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Georgia is a country with a diverse history of culture and folklore dating back thousands of years. The eclectic traditions of those who settled in Georgia over the years - including Armenians, Jews, Kurds, and Azerbaijanas - are brought together in the dances of the Georgian State Dance Company, which begins its five date tour in Israel on Thursday.
Created in 1945, the company is a true dynasty, spanning three generations. It is generally known as The Sukhishvilis, named after its founder, the famous ballet master Iliko Sukhishvilli.
Iliko was born in 1907 and initially worked as a dance teacher at the Tbilsi State Opera. Over the years he developed his own style and a desire to set up a national dance company in order to show the rest of the world what he saw as a fascinating combination of traditional Georgian folk dance and more modern methods.
Together with his wife Nino Ramishvilli, Iliko formed in 1945 what was first known as the Georgian National Ballet. From 1948 it began touring abroad and has never looked back, having performed some 15,000 shows in more than 80 countries across five continents.
After Iliko died in 1985, his son Tengez took up the mantle alongside his wife Inga Tevzadze. As they have also begun to move towards retirement the company is now run by their children Iliko junior, the company's chief choreographer and his sister Nino who acts as the general manager.
The company has shown no signs of slowing down. This will be the Sukhishvillis third visit to Israel, and they will be bringing 48 dancers as well as 12 members of their own orchestra.
The two-hour shows are a cacophony of colour and movement, described by the creators as being "directed towards an inner wholeness", constantly changing to fuse the Georgian traditions with modern influences.
Speaking from the Georgian capital of Tbilsi ahead of her arrival in Israel, Nino Sukhishvilli tells The Jerusalem Post: "Folk dance needs to be refined like poetry. The choreographer has to take from the classical folk dance roots and mix it with the feelings of the modern day. After watching our show, people who know nothing about our country will be able to imagine what kind of country and what kind of people we are."
The performances will include such classic dances as the "Partsa" which features dozens of male dancers standing on each other's shoulders, the "Kazbeguri", a traditional dance of Georgian shepherds, and the "Adjuruli", a dance from the Black Sea region showing the romance of two lovers.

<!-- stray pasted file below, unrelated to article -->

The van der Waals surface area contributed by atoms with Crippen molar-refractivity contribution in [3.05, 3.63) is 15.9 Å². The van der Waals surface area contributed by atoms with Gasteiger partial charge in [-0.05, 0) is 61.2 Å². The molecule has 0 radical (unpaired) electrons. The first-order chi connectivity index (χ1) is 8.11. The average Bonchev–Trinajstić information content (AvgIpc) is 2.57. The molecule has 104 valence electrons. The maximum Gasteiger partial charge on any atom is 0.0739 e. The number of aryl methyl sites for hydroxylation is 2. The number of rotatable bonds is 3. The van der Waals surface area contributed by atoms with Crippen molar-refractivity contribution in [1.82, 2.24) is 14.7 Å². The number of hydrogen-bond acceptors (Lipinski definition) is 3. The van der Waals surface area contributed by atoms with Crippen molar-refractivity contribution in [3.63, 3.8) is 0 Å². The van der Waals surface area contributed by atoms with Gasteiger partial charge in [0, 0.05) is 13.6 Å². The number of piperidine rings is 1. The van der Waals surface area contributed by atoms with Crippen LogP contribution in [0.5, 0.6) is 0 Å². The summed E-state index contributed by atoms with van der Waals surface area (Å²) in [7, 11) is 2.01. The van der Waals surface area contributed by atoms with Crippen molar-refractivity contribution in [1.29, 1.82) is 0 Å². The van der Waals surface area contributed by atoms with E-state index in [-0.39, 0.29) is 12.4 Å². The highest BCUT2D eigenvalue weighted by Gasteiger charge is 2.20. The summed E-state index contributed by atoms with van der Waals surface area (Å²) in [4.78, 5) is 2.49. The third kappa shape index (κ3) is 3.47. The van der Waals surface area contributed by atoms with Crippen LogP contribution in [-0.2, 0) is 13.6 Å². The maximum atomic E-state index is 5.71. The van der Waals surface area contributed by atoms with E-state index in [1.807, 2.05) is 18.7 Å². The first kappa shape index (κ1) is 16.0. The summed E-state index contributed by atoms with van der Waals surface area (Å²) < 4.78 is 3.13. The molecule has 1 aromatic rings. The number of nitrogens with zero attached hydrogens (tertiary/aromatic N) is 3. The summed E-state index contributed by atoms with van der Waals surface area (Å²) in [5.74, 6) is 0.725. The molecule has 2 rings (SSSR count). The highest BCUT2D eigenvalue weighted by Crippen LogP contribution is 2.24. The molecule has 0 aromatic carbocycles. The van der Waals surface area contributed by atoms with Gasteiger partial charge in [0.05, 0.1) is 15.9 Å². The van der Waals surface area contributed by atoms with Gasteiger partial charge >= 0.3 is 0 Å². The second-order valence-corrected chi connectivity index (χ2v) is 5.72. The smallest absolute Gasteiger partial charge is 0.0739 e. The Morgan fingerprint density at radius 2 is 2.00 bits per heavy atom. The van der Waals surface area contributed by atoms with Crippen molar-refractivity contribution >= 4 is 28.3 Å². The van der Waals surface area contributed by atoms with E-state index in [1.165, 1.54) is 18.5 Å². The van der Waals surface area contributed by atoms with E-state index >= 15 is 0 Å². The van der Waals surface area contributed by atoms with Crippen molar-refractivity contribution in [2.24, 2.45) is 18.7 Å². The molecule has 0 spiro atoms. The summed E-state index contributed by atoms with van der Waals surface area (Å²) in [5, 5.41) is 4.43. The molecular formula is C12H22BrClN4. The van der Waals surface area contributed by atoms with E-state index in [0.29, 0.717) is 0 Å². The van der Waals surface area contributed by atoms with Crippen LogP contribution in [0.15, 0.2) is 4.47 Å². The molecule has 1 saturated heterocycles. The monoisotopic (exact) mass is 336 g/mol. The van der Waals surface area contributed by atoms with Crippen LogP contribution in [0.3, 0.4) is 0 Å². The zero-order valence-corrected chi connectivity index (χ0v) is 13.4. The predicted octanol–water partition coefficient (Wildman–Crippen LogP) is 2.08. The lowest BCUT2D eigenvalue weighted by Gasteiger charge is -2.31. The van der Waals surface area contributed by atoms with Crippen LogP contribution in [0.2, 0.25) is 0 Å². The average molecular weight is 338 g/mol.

Among the modern dances, the "Uchkhresti", which features small wooden percussion instruments, and the "Zekari", named after a mountain pass, stand out.
The 40-year-old Nino says her entire company are excited to come to Israel again, having performed her previously in 1990 and 2000. They have recently returned from a sold out tour of Italy they have spent the last few months honing the program especially for the Israeli shows.
Nino says she and her dancers are not concerned about the security situation. She says: "I don't think we are worried. When we came in 1990 during the war, so it was a potentially more dangerous period. But we had no problems. I don't think it's dangerous now. These days the whole world is going through a difficult time. We are excited because it's a fascinating country with a lot of interesting places which we hope we will have time to visit."
With both her parents and grandparents legends of eastern European folk dance, Nino grew up in the atmosphere of Georgian dance. Now her parents are close to retirement she and her brother have had to take the reigns.
"It is sometimes quite difficult to feel such a responsibility, but at the same time we are proud of this because we are the third generation and this company has now been going for more than than 50 years," Nino says. "It is a hard job to retain the interest all around the world, but from the beginning the style of our company was to renew and make new dances. We believe you have to continue and to create new choreography, although all this is based on folk. Because of this, each year we try to do something to keep the younger generations interested."
Looking back on her childhood, she adds: "I think it's always hard to be the children of famous parents, especially when you feel that you are under the shadow of such great parents and grandparents. But my brother and I grew up in this company and when we were young we decided to show we could carry it on.
"I think dynasty is always great, but it is important to add your own style. I studied in the Academy of Fine Art in Tbilsi and work as a costume designer, and my brother works in classic choreography. I think it's all good for our company. Now we manage this dance company with all our knowledge and history helps the organization."
Sukhishvilli will be performing on February 1, 2, 3, and 4 at the Tel Aviv Cultural Center (Heichal Hatarbut); Februay 5 at Binyanei Hauma, Jerusalem; and February 6 at the Haifa Congress Center (Mercaz Hacongressim).
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